Given that questionnaires target different factors, it is probably too much of a stretch to use comparisons between scores across factors as a means of indicating of where a country’s limited resources should be deployed. Is a bruised apple worse than a slightly dented orange?
For these sorts of reasons, WJP emphasises that “the Index is generally intended to be used in combination with other instruments, both quantitative and qualitative. Just as in the areas of health or economics, no single index conveys a full picture of a country’s situation”.
All that said, a particular country’s improvement or decline can be gauged by comparing its results from year to year. Although questions do change (to some extent) from year to year, WJP states it has “normalised” the 2016 results to a 2015 base year. For the past few years, WJP has also used a “bootstrapping” procedure to illustrate whether changes in factor scores are statistically significant at the 95% level of confidence.
That additional analysis is telling for practitioners, academics and policy-makers – particularly here in New Zealand.
Comparing New Zealand’s 2016 and 2015 scores
Compared to 2015, our scores are now down for the factors of “fundamental rights”, “order and security” and “criminal justice” but up for “constraints on government powers” and “open government” and unchanged for “absence of corruption”, “regulatory enforcement” and “civil justice”. Further comparison going back to 2013 indicates that scores across all factors bob up and down from year to year but within very small margins. The only statistically significant changes in that period have been as follows:
- the factor “criminal justice” dropped from 0.79 in 2013 to 0.72 in 2014; and
- the factor “constraints on Government power” dropped from 0.88 in 2014 to 0.85 in 2015.
These changes were not indicative of any trending decline. “Criminal justice” climbed to 0.77 in 2015 and currently sits at 0.75, still well up from the 2014 drop. “Constraints on Government power” is also now up, sitting at 0.86.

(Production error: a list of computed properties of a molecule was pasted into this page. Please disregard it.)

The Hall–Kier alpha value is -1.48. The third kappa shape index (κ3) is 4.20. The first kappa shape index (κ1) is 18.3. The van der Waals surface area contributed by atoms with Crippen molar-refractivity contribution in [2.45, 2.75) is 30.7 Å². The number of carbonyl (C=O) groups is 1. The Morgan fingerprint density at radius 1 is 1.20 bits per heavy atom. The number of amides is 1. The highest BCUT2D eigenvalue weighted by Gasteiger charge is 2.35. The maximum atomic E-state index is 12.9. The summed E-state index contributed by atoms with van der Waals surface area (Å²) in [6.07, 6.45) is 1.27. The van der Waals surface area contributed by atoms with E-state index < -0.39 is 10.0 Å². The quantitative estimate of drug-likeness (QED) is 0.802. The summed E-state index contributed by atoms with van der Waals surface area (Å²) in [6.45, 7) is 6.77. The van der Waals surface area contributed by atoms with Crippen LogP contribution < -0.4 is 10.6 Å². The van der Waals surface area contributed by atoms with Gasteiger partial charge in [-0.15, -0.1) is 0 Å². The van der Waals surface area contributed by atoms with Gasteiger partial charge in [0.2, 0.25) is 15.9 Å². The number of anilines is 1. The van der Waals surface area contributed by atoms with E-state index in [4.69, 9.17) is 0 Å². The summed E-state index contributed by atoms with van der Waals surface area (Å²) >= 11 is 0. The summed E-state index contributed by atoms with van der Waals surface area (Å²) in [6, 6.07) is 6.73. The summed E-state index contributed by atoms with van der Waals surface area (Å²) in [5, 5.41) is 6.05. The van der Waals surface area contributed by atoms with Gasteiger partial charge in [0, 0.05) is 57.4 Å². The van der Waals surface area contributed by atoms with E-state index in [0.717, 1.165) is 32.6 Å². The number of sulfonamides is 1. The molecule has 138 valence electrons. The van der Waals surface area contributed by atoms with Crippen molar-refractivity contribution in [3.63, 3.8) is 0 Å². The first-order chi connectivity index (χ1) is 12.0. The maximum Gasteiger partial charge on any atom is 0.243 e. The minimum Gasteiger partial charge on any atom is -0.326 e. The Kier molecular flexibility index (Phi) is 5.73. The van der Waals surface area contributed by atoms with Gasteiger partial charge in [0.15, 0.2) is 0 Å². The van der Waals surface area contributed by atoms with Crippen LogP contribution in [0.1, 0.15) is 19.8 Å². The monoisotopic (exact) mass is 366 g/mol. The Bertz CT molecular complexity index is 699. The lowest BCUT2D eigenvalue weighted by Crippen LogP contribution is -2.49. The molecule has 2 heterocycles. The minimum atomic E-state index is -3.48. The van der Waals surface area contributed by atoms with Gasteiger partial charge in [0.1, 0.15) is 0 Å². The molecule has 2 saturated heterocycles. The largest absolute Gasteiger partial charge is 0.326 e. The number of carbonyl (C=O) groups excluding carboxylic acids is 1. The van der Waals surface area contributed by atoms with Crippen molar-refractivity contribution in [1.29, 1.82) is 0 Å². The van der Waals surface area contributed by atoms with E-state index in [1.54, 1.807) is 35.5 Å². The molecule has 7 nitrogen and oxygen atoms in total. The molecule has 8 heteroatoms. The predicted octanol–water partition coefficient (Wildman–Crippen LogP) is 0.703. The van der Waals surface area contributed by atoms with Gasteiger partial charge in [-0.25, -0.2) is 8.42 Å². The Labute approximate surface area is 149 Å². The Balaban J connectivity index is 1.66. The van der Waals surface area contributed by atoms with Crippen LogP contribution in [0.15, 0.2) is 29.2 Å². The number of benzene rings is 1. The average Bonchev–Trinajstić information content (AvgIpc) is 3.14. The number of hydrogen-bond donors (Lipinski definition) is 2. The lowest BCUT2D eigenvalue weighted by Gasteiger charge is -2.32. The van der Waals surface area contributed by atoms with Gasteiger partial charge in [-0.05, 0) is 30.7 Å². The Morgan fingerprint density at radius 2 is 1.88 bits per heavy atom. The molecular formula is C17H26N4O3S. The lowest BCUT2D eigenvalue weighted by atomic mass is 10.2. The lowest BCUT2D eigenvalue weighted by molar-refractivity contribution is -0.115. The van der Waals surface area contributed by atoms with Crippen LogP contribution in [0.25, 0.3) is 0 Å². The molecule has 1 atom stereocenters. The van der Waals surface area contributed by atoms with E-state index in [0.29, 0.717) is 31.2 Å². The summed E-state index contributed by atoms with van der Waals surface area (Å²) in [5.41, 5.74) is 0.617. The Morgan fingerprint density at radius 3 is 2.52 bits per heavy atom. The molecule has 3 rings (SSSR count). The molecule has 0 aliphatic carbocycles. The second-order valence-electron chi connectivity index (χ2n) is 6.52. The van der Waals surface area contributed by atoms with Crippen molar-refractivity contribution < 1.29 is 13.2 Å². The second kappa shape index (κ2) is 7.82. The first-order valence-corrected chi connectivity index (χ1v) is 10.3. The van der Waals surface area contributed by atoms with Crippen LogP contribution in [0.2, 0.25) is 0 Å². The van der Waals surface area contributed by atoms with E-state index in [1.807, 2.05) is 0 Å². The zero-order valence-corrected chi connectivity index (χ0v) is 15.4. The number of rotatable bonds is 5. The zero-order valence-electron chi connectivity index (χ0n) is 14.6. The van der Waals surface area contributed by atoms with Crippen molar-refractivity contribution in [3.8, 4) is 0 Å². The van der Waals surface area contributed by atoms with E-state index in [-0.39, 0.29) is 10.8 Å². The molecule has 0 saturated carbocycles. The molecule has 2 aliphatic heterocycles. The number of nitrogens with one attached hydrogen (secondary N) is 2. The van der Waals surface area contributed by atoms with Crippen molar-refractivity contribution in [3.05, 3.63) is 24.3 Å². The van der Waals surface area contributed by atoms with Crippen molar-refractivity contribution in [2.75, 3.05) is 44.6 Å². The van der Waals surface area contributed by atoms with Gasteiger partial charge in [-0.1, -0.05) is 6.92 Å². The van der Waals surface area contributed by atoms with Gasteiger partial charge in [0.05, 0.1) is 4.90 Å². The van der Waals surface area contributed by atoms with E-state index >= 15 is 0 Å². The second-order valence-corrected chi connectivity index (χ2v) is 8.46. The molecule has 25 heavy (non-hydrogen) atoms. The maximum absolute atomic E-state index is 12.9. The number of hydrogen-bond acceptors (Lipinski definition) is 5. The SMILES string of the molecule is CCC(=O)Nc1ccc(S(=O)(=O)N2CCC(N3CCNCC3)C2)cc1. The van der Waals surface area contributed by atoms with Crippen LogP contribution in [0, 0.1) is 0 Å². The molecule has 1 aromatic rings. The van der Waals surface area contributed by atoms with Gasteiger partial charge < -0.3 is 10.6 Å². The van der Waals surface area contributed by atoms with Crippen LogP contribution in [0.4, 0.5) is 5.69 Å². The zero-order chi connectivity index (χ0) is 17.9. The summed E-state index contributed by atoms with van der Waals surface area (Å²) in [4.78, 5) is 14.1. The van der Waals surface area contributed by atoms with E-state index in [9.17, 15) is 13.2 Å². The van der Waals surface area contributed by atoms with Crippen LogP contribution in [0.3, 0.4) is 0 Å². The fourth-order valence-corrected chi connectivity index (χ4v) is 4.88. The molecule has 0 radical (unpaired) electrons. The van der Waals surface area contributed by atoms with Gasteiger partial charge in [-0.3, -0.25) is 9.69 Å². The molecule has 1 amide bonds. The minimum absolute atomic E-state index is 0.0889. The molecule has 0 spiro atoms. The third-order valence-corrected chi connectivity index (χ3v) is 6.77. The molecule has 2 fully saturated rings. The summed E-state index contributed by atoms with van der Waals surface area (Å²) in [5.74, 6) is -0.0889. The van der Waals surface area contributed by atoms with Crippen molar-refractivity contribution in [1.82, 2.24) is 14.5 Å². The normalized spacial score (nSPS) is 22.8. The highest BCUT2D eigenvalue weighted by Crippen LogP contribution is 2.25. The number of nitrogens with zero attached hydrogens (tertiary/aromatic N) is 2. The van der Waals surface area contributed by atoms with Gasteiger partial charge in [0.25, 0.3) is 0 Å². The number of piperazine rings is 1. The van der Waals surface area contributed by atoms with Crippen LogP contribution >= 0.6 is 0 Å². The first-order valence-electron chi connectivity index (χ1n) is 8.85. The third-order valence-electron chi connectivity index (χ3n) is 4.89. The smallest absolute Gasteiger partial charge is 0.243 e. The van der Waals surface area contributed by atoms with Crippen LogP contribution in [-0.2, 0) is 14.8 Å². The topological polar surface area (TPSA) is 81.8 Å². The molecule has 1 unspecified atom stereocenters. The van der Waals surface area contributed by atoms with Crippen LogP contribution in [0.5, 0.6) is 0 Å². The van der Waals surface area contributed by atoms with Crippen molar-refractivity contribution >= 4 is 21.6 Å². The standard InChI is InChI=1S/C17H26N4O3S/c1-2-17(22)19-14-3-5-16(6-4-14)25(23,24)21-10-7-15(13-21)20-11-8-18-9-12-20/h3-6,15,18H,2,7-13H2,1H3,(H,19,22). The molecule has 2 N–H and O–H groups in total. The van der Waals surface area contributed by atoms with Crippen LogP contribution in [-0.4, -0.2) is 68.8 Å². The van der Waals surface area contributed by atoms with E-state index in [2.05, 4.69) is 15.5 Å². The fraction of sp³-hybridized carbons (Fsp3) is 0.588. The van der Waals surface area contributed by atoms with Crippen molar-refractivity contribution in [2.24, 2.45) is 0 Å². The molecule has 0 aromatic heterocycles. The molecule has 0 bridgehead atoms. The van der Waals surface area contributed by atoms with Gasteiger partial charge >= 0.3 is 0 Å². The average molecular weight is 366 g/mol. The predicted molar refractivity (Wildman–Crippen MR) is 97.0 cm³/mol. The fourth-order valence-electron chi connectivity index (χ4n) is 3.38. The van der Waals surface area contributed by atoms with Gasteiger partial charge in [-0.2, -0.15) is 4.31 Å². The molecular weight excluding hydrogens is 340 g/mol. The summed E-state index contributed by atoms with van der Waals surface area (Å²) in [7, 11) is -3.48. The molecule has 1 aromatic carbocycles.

New Zealand’s “overall score” is currently 0.83. If you presumed that this is a good score, you’d be right. The highest possible score is 1.00. A score of 0.83 places us first in the WJP’s “East Asia and Pacific Region” and eighth of 113 countries worldwide. This (arguably) represents a drop from 2015, when we were sixth out of 102 countries, but it has to be asked whether the challenge is to maintain or improve our own scores or to be the best in the world at all cost. It can be said, though, that our scores are not demonstrative of steady improvement.
Doubtless, New Zealand’s lack of corruption is a significant driver of our high performance and on that front, according to Transparency International’s Corruption Perceptions Index, we are the best in the world (along with Denmark) with a score of 90 out of 100. We have jostled for that number one spot with Denmark and Finland since that index was first published in 1995. At least since 2013 our “absence of corruption” scores on the Rule of Law Index have all been in the range of 0.9 – 0.92.
In terms of rule of law, this means more than a good score on one factor. As Transparency International New Zealand notes, top performers on the Corruption Perceptions Index share key characteristics: “high levels of press freedom; access to budget information so the public knows where money comes from and how it is spent; high levels of integrity among people in power; and judiciaries that don’t differentiate between rich and poor, and that are truly independent from other parts of government.” These characteristics clearly avail any country’s performance in terms of adherence to the rule of law.
The NZLS Rule of Law Committee consists of Austin Forbes QC (convenor), Gregor Allan, Isaac Hikaka, Professor Philip Joseph, Sir Geoffrey Palmer QC and James Wilding.